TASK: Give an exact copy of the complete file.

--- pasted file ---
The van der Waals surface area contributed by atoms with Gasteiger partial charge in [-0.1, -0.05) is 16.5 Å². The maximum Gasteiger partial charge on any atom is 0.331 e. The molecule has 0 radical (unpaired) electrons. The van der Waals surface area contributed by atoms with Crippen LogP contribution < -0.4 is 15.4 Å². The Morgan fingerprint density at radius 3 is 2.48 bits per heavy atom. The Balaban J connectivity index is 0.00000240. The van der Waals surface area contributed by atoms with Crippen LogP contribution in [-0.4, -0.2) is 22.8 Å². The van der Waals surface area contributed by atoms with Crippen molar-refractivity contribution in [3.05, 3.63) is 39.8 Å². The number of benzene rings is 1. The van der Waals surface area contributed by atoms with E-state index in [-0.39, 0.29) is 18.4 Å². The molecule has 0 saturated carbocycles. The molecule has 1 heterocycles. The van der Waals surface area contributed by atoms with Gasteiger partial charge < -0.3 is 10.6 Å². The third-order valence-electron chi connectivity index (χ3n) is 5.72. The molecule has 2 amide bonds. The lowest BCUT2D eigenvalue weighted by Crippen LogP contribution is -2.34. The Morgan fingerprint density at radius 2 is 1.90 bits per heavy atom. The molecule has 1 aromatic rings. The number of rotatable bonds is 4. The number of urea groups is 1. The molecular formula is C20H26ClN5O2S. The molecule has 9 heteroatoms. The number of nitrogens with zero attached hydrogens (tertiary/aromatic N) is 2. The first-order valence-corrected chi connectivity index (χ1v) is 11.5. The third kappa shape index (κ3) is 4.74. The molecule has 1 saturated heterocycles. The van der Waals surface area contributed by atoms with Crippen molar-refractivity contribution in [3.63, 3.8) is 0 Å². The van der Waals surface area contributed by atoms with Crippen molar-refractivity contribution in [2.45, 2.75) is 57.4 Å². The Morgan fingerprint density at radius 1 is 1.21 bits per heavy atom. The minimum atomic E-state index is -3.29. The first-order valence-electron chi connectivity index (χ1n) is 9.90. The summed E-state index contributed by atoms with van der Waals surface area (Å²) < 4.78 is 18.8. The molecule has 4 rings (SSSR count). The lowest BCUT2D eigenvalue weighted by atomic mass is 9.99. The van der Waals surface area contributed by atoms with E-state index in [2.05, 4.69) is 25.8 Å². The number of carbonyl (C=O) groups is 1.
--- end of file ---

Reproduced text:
The van der Waals surface area contributed by atoms with Gasteiger partial charge in [-0.1, -0.05) is 16.5 Å². The maximum Gasteiger partial charge on any atom is 0.331 e. The molecule has 0 radical (unpaired) electrons. The van der Waals surface area contributed by atoms with Crippen LogP contribution < -0.4 is 15.4 Å². The Morgan fingerprint density at radius 3 is 2.48 bits per heavy atom. The Balaban J connectivity index is 0.00000240. The van der Waals surface area contributed by atoms with Crippen LogP contribution in [-0.4, -0.2) is 22.8 Å². The van der Waals surface area contributed by atoms with Crippen molar-refractivity contribution in [3.05, 3.63) is 39.8 Å². The number of benzene rings is 1. The van der Waals surface area contributed by atoms with E-state index in [-0.39, 0.29) is 18.4 Å². The molecule has 0 saturated carbocycles. The molecule has 1 heterocycles. The van der Waals surface area contributed by atoms with Gasteiger partial charge < -0.3 is 10.6 Å². The third-order valence-electron chi connectivity index (χ3n) is 5.72. The molecule has 2 amide bonds. The lowest BCUT2D eigenvalue weighted by Crippen LogP contribution is -2.34. The Morgan fingerprint density at radius 2 is 1.90 bits per heavy atom. The molecule has 1 aromatic rings. The number of rotatable bonds is 4. The number of urea groups is 1. The molecular formula is C20H26ClN5O2S. The molecule has 9 heteroatoms. The number of nitrogens with zero attached hydrogens (tertiary/aromatic N) is 2. The first-order valence-corrected chi connectivity index (χ1v) is 11.5. The third kappa shape index (κ3) is 4.74. The molecule has 1 saturated heterocycles. The van der Waals surface area contributed by atoms with Crippen molar-refractivity contribution in [3.63, 3.8) is 0 Å². The van der Waals surface area contributed by atoms with Crippen molar-refractivity contribution in [2.45, 2.75) is 57.4 Å². The Morgan fingerprint density at radius 1 is 1.21 bits per heavy atom. The minimum atomic E-state index is -3.29. The first-order valence-electron chi connectivity index (χ1n) is 9.90. The summed E-state index contributed by atoms with van der Waals surface area (Å²) < 4.78 is 18.8. The molecule has 4 rings (SSSR count). The lowest BCUT2D eigenvalue weighted by atomic mass is 9.99. The van der Waals surface area contributed by atoms with E-state index in [2.05, 4.69) is 25.8 Å². The number of carbonyl (C=O) groups is 1.